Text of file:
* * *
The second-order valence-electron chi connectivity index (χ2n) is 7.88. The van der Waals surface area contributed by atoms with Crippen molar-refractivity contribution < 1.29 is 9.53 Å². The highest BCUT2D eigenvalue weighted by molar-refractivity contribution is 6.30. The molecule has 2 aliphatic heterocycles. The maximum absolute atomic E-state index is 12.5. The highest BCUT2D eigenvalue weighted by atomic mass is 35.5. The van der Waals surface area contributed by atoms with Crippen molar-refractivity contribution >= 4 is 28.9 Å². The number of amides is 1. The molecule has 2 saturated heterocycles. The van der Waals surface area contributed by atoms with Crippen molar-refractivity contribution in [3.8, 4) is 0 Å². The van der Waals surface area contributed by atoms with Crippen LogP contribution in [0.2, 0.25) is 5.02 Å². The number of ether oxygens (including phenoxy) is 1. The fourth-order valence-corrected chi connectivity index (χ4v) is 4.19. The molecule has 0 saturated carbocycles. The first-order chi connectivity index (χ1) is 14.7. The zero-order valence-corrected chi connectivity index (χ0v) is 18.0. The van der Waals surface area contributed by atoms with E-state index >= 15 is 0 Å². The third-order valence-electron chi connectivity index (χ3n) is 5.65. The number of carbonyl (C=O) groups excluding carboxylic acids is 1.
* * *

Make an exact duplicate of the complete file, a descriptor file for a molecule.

The second-order valence-electron chi connectivity index (χ2n) is 7.88. The van der Waals surface area contributed by atoms with Crippen molar-refractivity contribution < 1.29 is 9.53 Å². The highest BCUT2D eigenvalue weighted by molar-refractivity contribution is 6.30. The molecule has 2 aliphatic heterocycles. The maximum absolute atomic E-state index is 12.5. The highest BCUT2D eigenvalue weighted by atomic mass is 35.5. The van der Waals surface area contributed by atoms with Crippen molar-refractivity contribution >= 4 is 28.9 Å². The number of amides is 1. The molecule has 2 saturated heterocycles. The van der Waals surface area contributed by atoms with Crippen molar-refractivity contribution in [3.8, 4) is 0 Å². The van der Waals surface area contributed by atoms with Crippen LogP contribution in [0.2, 0.25) is 5.02 Å². The number of ether oxygens (including phenoxy) is 1. The fourth-order valence-corrected chi connectivity index (χ4v) is 4.19. The molecule has 0 saturated carbocycles. The first-order chi connectivity index (χ1) is 14.7. The zero-order valence-corrected chi connectivity index (χ0v) is 18.0. The van der Waals surface area contributed by atoms with E-state index >= 15 is 0 Å². The third-order valence-electron chi connectivity index (χ3n) is 5.65. The number of carbonyl (C=O) groups excluding carboxylic acids is 1.